The cost of bad power significantly impacts commercial and industrial consumers through additional maintenance, repairs, and expensive machinery replacement. Add in the cost of lost productivity, the inability to produce and sell products and customer service issues, and poor power quality become an expensive problem for end-users.
The top power quality concerns expressed by survey respondents were voltage sags (51%), harmonics (49%), and voltage surges (45%). Although the most effective way to manage these issues is to measure them and analyze the data, 17% of utility respondents have no plans to address real-time power quality data.
Backfeed is another area of concern for the responding utilities as it involves power flowing in the reverse of typical power flows. Renewable integration and the expanded use of DERs increases the number of points for backfeed, resulting in both safety and power quality issues. Despite this concern, 82% of responding utilities said they do not currently measure backfeed.
In recent years, more homes and businesses started supplementing their power with solar and storage options. Within the same timeframe, most major car companies announced plans to develop more EV models to reduce carbon emissions. The emphasis on creating more EVs is driving 21% of the utility respondents to plan on integrating EVs onto their grids within the next five years. This move reinforces that backfeed is an issue that must be urgently addressed.
Although utilities are not measuring backfeed, there are several other uses for which measurement tools are being leveraged. More than two-thirds of the utility respondents identified reliability analysis data as the primary use case, followed by fault analysis (58%) and power flow (51%).
The survey also provided some insight into the increased reliance utilities have on digital tools to better manage legacy infrastructure systems. More than two-thirds of the responding utilities started implementing grid connectivity applications, while half have already implemented outage detection and service restoration solutions.
Leveraging digital tools does not come without some challenges. According to the survey, 51% of the responding utilities say integration with internal and external IT systems is the most challenging aspect of implementing grid measurement and management systems.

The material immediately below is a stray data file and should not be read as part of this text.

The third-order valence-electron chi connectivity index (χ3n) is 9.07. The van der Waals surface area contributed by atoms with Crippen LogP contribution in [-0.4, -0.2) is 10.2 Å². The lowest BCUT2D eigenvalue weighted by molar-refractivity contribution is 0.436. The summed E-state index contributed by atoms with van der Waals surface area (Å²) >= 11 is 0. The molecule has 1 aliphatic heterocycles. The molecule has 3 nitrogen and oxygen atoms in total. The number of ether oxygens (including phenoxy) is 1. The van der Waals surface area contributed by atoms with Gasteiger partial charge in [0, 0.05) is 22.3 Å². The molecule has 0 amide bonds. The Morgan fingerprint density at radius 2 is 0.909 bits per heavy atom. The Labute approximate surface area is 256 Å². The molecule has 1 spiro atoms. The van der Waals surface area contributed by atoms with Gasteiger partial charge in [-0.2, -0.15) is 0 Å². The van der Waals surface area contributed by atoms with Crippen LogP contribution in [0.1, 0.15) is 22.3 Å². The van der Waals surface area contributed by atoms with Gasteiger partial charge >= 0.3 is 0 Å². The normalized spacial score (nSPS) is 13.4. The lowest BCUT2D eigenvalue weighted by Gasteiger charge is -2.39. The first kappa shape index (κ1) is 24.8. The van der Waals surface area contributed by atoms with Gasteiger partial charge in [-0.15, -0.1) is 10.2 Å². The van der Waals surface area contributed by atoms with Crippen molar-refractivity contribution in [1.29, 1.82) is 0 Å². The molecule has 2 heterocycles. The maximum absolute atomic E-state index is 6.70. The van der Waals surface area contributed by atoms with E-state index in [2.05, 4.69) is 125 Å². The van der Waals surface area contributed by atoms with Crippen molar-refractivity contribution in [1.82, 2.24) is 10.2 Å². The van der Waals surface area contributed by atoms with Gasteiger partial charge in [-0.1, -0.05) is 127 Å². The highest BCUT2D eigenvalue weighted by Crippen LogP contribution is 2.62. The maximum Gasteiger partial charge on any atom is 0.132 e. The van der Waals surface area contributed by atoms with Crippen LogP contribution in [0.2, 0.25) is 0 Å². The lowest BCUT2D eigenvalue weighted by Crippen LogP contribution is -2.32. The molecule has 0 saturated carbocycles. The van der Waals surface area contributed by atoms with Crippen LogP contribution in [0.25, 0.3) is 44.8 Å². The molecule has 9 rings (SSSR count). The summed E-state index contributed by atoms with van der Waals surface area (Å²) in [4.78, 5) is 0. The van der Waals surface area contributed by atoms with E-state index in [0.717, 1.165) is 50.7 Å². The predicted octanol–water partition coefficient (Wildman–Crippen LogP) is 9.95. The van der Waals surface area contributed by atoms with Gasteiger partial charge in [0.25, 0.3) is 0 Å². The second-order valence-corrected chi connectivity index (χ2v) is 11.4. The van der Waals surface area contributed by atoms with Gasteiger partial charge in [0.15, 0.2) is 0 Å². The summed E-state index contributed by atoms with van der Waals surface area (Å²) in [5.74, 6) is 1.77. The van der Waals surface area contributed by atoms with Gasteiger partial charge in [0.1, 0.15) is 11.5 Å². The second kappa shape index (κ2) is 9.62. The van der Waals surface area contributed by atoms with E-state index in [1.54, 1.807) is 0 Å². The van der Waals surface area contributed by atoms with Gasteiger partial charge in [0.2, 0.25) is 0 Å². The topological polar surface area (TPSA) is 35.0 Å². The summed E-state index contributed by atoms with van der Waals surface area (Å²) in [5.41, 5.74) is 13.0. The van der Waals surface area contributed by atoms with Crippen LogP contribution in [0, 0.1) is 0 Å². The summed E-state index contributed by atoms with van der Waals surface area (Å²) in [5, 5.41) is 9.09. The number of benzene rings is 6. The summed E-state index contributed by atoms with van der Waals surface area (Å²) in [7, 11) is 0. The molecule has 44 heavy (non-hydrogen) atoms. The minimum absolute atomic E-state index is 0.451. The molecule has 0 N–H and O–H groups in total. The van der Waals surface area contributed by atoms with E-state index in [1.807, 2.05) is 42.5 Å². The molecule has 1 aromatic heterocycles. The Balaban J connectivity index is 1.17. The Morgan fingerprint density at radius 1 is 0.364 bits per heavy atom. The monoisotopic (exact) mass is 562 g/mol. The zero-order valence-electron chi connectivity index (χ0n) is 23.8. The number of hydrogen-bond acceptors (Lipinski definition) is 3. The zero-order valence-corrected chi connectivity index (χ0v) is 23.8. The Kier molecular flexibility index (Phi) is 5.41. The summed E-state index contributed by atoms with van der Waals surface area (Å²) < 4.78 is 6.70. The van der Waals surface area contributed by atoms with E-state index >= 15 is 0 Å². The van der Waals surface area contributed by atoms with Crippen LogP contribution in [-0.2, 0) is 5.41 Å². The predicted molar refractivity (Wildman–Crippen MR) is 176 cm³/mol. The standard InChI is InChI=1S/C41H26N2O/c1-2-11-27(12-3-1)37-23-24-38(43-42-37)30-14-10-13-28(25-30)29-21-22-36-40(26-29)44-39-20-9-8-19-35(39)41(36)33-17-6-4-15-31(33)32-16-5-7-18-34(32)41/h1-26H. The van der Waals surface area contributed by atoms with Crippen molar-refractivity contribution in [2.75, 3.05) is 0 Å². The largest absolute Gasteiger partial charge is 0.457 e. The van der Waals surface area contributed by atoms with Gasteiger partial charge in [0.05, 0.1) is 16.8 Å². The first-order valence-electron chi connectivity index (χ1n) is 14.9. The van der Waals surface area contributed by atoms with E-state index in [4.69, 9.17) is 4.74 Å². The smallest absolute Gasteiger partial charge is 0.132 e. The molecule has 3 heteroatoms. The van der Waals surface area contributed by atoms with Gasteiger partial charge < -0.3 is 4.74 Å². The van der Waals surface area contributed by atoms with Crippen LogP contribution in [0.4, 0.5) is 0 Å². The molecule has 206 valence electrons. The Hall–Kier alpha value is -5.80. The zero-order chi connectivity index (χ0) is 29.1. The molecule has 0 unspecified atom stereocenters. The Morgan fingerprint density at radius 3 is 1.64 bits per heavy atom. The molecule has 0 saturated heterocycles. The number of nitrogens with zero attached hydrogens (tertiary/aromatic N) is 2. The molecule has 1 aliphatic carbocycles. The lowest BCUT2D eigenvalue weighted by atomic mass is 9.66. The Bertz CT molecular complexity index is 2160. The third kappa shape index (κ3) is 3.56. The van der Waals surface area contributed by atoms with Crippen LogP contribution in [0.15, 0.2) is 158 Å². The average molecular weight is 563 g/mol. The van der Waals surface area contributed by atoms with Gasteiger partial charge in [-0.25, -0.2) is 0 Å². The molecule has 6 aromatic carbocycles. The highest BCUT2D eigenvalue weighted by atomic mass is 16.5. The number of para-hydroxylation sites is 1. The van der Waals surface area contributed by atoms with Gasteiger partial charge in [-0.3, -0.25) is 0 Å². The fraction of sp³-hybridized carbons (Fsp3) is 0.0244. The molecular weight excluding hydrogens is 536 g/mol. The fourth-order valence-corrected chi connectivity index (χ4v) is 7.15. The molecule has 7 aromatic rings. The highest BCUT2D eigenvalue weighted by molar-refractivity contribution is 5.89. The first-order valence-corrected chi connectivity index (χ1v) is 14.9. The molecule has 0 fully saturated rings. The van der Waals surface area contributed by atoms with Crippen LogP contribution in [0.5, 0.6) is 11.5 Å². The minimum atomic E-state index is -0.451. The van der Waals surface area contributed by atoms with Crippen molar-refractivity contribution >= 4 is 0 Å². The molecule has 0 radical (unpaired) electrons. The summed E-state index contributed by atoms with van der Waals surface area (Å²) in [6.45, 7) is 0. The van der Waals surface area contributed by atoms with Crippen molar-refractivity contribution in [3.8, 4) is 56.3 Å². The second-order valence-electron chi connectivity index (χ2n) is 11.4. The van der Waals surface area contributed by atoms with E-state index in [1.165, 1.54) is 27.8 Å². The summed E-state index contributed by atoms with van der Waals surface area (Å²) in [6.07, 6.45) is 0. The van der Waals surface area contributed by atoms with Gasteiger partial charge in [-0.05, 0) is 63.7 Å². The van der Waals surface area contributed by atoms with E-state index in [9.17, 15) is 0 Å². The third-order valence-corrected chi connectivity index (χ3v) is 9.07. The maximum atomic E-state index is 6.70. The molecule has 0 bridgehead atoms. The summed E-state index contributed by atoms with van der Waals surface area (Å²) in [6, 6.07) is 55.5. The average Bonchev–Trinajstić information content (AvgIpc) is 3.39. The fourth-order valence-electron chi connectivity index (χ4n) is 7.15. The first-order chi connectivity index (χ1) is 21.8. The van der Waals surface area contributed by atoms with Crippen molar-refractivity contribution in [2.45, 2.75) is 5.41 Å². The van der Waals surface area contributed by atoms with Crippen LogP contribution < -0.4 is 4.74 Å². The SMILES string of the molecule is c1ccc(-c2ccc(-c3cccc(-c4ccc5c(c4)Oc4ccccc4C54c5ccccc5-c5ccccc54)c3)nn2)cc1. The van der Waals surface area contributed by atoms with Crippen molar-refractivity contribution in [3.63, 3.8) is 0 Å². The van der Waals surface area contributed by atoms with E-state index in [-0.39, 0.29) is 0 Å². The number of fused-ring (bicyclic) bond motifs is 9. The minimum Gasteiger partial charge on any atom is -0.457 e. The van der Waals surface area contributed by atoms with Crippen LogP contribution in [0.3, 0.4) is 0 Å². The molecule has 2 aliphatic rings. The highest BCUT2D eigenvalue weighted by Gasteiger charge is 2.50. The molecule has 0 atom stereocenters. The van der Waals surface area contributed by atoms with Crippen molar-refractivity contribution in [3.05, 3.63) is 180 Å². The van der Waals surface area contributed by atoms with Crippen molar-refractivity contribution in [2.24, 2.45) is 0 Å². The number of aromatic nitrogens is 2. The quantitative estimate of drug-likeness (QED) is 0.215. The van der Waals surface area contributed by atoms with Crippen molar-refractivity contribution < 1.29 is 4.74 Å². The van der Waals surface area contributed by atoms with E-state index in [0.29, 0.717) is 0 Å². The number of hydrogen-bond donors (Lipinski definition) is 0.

The industry widely accepts that the best way to manage renewable integration is by collecting accurate data that will provide situational awareness of what is happening on the grid. However, 68% of utility respondents are not satisfied with the quality of data used in grid management systems.
"The concerns expressed by the utilities in this survey reinforce that Micatu's optical sensing technology is the most effective platform for managing the modern grid," Oshetski said. "Our non-conductive optical sensors are safe, affordable, and provide voltage, current, temperature, and vibration measurement far beyond what traditional equipment can provide."
Get the Full Report, "Managing the Growing Renewables Crisis"
A white paper covering the results of the entire survey is available at https://www.micatu.com/utility-survey .
Micatu is a driver of next-generation optical sensing technology. The company provides solutions for highly accurate grid measurements and analytics through a modular, optical sensing technology platform that is safer, more accurate, and more affordable. Micatu's optical sensing technology platform helps customers collect real-time data and grid visibility necessary for increased use of renewables and grid modernization. To learn more about Micatu's product portfolio and industrial solutions, please visit www.micatu.com.